The loop follows a column-wise inner loop, that means the first iteration loads pos[0][0] and pos[0][1] to cache block 0, the second iteration loads pos[1][0] and pos[1][1] to cache block 8. Caches are cold, so the first column x is always miss, while y is always hit. The second column data are supposedly all loaded in cache during the first column access, but this is NOT the case. Since pos[8][0] access has already evict the former pos[0][0] page(they both map to block 0!).So on, the miss rate is 50%.

How function2 manipulates memory
The second function has nice stride-1 access pattern. That means when accessing pos[0][0].x pos[0][0].y pos[0][1].x pos[0][1].y only the first one is a miss due to the cold cache. The following patterns are all the same. So the miss rate is only 25%.

K-way associative cache follows the same analysis, although that may be more tedious. For getting the most out of the cache system, try to initiate a nice access pattern, say stride-1, and use the data as much as possible during each loading from memory. Real world cpu microarchitecture employs other intelligent design and algorithm to enhance the efficiency. The best method is always to measure the time in real world, dump the core code, and do a thorough analysis.

share|improve this answer
    
+1 pretty detailed analysis. – Mysticial Jul 11 '12 at 1:57
    
Very well explained, now I understand where I was wrong (because of the direct mapping the second, forth etc. columns get overwritten). My answer would apply to >2-associative caches I believe. – Michel Müller Jul 11 '12 at 5:52
    
+1 very well explained Thank you – Shankhoneer Chakrovarty Jul 12 '12 at 5:11

Ok, my computer science lectures are a bit far off but I think I figured it out (it's actually a very easy example when you think about it).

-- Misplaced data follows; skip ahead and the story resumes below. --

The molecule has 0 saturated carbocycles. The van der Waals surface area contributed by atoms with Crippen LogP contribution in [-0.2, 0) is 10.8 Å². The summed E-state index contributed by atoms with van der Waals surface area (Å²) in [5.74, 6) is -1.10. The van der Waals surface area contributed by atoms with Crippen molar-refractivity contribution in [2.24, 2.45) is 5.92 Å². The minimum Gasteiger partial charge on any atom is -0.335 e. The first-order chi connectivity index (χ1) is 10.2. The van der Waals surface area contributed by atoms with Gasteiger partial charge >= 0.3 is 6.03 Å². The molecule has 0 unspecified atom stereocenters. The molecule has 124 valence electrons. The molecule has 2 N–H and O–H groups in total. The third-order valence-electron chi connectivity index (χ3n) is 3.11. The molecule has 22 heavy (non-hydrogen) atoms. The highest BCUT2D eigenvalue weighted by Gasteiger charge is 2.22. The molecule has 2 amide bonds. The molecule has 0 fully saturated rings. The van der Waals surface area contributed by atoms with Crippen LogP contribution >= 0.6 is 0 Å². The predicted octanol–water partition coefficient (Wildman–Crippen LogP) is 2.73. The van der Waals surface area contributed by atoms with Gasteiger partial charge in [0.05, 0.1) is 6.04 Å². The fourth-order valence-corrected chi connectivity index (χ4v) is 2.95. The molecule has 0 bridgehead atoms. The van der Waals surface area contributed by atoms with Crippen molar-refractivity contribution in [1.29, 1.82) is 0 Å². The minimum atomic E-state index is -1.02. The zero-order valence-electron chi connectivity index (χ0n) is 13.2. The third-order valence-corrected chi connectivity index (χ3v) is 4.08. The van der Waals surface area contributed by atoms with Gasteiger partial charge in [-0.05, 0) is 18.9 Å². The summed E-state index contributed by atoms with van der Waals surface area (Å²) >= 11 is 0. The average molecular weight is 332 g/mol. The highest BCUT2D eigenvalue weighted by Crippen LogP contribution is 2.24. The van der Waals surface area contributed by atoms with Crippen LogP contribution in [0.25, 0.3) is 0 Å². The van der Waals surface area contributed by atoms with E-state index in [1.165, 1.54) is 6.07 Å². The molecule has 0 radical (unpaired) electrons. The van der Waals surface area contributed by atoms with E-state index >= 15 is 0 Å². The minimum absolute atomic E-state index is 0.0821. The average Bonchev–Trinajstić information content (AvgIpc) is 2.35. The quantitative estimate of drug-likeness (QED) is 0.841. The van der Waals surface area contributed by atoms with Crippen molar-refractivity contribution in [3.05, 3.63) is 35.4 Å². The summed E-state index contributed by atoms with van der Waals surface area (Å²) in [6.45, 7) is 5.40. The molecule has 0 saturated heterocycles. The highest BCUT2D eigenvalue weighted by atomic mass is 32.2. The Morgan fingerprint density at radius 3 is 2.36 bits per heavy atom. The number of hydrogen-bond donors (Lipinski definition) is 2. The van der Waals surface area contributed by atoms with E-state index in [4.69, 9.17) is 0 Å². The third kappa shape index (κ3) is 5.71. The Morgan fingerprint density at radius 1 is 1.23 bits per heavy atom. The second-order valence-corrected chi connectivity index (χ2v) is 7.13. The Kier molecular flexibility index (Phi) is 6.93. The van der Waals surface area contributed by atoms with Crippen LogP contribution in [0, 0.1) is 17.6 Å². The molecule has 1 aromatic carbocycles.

Your struct is 8 byte long (2 x 4). Since your cache blocks are 16 bytes, a memory access grid[i][j] will fetch exactly two struct entries (grid[i][j] and grid[i][j+1]). Therefore, if you loop through the second index only every 4th access will lead to a memory read. If you loop through the first index, you probably throw away the second entry that has been fetched, that depends on the number of fetches in the inner loop vs. the overall cache-size though.

Now we have to think about the cache size as well: You say that you have 64 lines that are directly mapped. In function 1, an inner loop is 16 fetches. That means, the 17th fetch you get to grid[j][i+1]. This should actually be a hit, since it should have been kept in the cache since the last inner loop walk. Every second inner loop should therefore only consist of hits.

Well, if my reasonings are correct, the answer that has been given to you should be wrong. Both functions should perform with 25% misses. Maybe someone finds a better answer but if you understand my reasoning I'd ask a TA about that.

Edit: Thinking about it again, we should first define what actually qualifies as a miss/hit. When you look at

total_x += grid[j][i].x;
total_y += grid[j][i].y;

are these defined as two memory accesses or one? A decent compiler with optimization settings should optimize this to

pos temp = grid[j][i];
total_x += temp.x;
total_y += temp.y;

which could be counted as one memory access. I therefore propose the universal answer to all CS questions: "It depends."